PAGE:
Key Biscayne: Victoria Azarenka believes she's the best player in women's tennis, and recent results support her case.
Seeded 13th, Azarenka completed a rare Indian Wells-Key Biscayne double Saturday by beating Svetlana Kuznetsova 6-3, 6-2 to win the Miami Open.
Azarenka, a two-time Grand Slam champion mounting a comeback from injuries, defeated top-ranked Serena Williams in the Indian Wells final two weeks ago. She's only the third woman to win both tournaments in the same year, and the first since Kim Clijsters in 2005.
Steffi Graf did it in 1994 and 1996.
"It's an honor to stand next to those amazing champions," Azarenka said during the trophy ceremony. "This just gives me even more inspiration and motivation to keep working harder, because this feels great."
Before the final, Azarenka was asked if she's the best player in the world.
"I wouldn't go out there and kill myself every day if I didn't feel like that," she said.
There's no debating who's No 1 on the men's side. It's Novak Djokovic, who tries for a record-tying sixth Key Biscayne title Sunday when he plays Kei Nishikori.
Azarenka swept every set in her six matches to earn her third Key Biscayne title and her first since 2011. A former No. 1 player, she fell out of the top 30 in 2014 because of foot and thigh injuries, but will be back in the top five next week.
Kuznetsova endeared herself to Miami's many Latin fans by speaking Spanish during the trophy ceremony. The Russian then switched to English.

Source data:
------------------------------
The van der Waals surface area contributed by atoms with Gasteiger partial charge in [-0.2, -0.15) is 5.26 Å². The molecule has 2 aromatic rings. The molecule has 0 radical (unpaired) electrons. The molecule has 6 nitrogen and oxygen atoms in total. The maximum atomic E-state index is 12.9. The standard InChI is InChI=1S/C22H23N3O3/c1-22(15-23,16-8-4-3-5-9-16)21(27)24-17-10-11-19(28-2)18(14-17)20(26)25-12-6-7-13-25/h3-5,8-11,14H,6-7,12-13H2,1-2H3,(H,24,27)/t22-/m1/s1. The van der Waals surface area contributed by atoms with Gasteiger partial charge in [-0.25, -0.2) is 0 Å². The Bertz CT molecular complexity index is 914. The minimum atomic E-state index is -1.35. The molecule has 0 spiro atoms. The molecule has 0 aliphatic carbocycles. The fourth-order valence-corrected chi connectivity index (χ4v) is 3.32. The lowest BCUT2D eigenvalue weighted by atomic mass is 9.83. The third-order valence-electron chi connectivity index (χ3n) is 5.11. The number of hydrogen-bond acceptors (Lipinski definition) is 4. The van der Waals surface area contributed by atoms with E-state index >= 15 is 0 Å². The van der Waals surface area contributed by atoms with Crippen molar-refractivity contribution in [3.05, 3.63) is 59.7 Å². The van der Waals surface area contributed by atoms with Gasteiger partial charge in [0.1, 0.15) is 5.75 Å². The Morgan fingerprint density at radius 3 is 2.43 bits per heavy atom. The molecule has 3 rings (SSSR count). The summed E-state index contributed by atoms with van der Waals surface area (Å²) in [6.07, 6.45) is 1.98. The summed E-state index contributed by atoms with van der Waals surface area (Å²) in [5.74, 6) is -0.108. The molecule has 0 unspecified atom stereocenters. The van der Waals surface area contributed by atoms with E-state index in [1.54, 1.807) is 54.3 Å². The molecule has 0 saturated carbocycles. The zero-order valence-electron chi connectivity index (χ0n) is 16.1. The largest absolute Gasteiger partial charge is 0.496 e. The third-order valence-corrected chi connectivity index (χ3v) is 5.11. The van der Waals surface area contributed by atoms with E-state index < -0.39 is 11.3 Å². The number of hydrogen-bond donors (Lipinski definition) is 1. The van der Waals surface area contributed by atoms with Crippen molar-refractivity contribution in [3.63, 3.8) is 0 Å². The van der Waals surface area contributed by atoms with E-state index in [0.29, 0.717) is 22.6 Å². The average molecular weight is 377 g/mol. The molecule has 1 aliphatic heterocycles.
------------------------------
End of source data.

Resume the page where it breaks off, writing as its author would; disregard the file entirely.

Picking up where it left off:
"I would like to congratulate Victoria for doing such an amazing job this year and these four weeks," Kuznetsova said.
Azarenka improved to 22-1 in 2016, with the lone loss to Angelique Kerber in the quarterfinals at the Australian Open. Azarenka avenged that defeat by beating Kerber this week in the semifinals.
The No. 15-seeded Kuznetsova upset eight-time champion Williams in the fourth round, one of her four consecutive three-set wins. The final was error-filled, perhaps reflecting the toll taken by such matches during a week of hot weather.
"It wasn't unbelievable tennis," Kuznetsova said. "I think we were both a little bit tired. I did what I could."
On a sunny, 88-degree afternoon, there was a break of serve in eight of the first nine games. Azarenka became so annoyed with her serve she kicked one stray ball over the net and whacked another into the 10th row, with the latter transgression earning her a code violation.
"It was pretty tough conditions with being so hot," Azarenka said. "The ball was flying."
She managed the lone hold in the opening set, and her play then became steadier. That left Kuznetsova doing most of the running, and her fatigue showed in the final game, when she staggered under an overhead and netted it.
Kuznetsova held serve only twice. She hit just eight winners to 23 for Azarenka.
While Azarenka is on a roll, Williams hasn't won a tournament since August. Even so, Kuznetsova said Williams remains the player to beat.
"It's quite open, but you have to see how Serena will play," Kuznetsova said. "If she's in a good mood, not good mood, good feet, not good feet — you never know."
The battle for No. 1 now switches from hardcourt to clay, not Azarenka's best surface. She has never reached the French Open final in nine tries.
"I think my game is pretty well suited to clay," she said. "I need to work on sliding and a little bit more patience, but I'm very excited."
First, however, she planned to celebrate her latest title.
"I'm going to eat some pizza," she said.